Maslow defined the hierarchy of needs, which proposes that people are best able to experience self-actualization when they meet their basic physical and psychological needs. We call needs that are lower on the hierarchy deficit needs, because they describe a state in which the individual seeks to obtain something that is lacking. An individual who is preoccupied with meeting deficit needs cannot achieve self-actualization. For example, people who are motivated solely to make money (a lower-order need) will not be able to move up the hierarchy to self-actualization until they set their materialistic motives aside. Self-actualization is not a final end-state in and of itself, but is a process in which the individual seeks true self-expression.


A theory rich with implications for treatment, person-centered theory now forms the foundation of much of contemporary therapy and counseling. The client-centered model of therapy proposed specific guidelines for therapists to follow in order to ensure that clients are able to achieve full self-realization. According to Rogers, clinicians should focus on the client’s needs, not on the preconceived clinician notions about what is best for the client. In fact, reflecting this emphasis on the inherent strengths of people seeking treatment, Rogers originated the use of the more collegial term “clients” rather than the illness-oriented term “patients.”
      Rogers believed that a clinician’s job is to help clients discover their inherent goodness and in the process, to help each client achieve greater self-understanding. To counteract the problems caused by conditions of worth in childhood, Rogers recommended that therapists treat clients with unconditional positive regard. This method involves total acceptance of what the client says, does, and feels. As clients feel better about themselves, they become better able to tolerate the anxiety that occurs with acknowledging their own weaknesses because they no longer feel driven to see themselves as perfect. The clinician tries to be as empathic as possible and attempts to see the client’s situation as it appears to the client.
       Contemporary humanistic and experiential therapists emphasize that, as much as possible, therapists can be most effective if they can see the world from the eyes of their clients. Therapists working within the client-centered model are trained in the techniques of reflection and clarification. In reflection, the therapist mirrors back what the client has just said, perhaps rephrasing it slightly. These techniques allow clients to feel that the clinician is empathetically listening and not judging them. Gradually, they feel increasingly confident to reveal their true, inner selves because they know that the clinician will not reject or label them as inadequate.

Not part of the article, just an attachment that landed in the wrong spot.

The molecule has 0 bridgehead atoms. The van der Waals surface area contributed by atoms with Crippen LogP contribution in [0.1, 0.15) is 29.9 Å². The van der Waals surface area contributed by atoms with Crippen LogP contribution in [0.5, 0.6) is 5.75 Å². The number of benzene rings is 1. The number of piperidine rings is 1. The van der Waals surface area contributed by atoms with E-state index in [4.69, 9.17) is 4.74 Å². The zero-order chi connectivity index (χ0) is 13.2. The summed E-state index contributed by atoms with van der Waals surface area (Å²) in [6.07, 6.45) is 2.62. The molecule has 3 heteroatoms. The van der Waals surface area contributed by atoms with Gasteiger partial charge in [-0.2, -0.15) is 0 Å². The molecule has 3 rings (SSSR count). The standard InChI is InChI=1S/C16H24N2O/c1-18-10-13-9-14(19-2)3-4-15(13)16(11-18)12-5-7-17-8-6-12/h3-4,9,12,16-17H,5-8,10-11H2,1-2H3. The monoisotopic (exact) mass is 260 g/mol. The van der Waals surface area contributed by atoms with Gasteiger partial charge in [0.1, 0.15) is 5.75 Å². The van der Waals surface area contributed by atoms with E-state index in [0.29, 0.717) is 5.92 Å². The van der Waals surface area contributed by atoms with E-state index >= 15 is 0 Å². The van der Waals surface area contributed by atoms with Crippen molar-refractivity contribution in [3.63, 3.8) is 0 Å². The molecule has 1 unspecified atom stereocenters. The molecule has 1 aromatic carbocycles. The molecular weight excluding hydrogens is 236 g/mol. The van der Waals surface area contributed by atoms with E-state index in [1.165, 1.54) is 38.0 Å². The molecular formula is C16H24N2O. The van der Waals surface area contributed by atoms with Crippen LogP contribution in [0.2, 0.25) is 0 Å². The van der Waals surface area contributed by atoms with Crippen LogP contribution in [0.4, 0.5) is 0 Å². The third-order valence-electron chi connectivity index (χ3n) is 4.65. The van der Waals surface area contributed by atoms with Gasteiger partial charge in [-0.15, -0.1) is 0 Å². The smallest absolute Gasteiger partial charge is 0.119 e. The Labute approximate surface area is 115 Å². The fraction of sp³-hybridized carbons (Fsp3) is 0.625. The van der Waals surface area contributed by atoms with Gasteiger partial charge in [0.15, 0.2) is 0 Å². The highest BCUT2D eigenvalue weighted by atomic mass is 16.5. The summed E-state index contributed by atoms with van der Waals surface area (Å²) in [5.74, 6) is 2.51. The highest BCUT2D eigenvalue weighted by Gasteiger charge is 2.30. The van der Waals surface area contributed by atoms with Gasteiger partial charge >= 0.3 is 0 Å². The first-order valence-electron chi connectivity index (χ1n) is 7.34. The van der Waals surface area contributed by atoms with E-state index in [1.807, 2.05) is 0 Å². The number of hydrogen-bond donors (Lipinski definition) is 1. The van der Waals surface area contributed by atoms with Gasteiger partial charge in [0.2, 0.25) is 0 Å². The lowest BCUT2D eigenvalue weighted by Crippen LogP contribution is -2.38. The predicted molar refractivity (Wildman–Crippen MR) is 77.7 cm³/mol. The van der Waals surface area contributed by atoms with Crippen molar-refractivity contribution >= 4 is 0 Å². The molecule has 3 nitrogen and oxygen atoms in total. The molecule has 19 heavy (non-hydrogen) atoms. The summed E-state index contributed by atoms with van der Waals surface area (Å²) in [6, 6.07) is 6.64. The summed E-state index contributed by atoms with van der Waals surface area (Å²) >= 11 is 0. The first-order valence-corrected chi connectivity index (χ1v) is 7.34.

Rogers also suggested that clinicians should provide a model of genuineness and willingness to disclose their personal weaknesses and limitations. By doing so, clients realize that they don’t have to put up a false front of trying to appear to be something that they’re not. Ideally, the client will see that it is acceptable and healthy to be honest in confronting one’s experiences, even if those experiences have less than favorable implications. For example, the Rogerian clinician might admit to having experiences similar to those the client describes, such as feeling anxious about speaking before a group.
        Motivational interviewing (MI) is another client-centered technique that uses empathic understanding as a means of promoting behavioral change in clients (Miller & Rose, 2009). In motivational interviewing, the clinician collaborates with the client to strengthen the client’s motivation to make changes by asking questions that elicit the individual’s own arguments for change. MI, like the client-centered approach in general, emphasizes the client’s autonomy.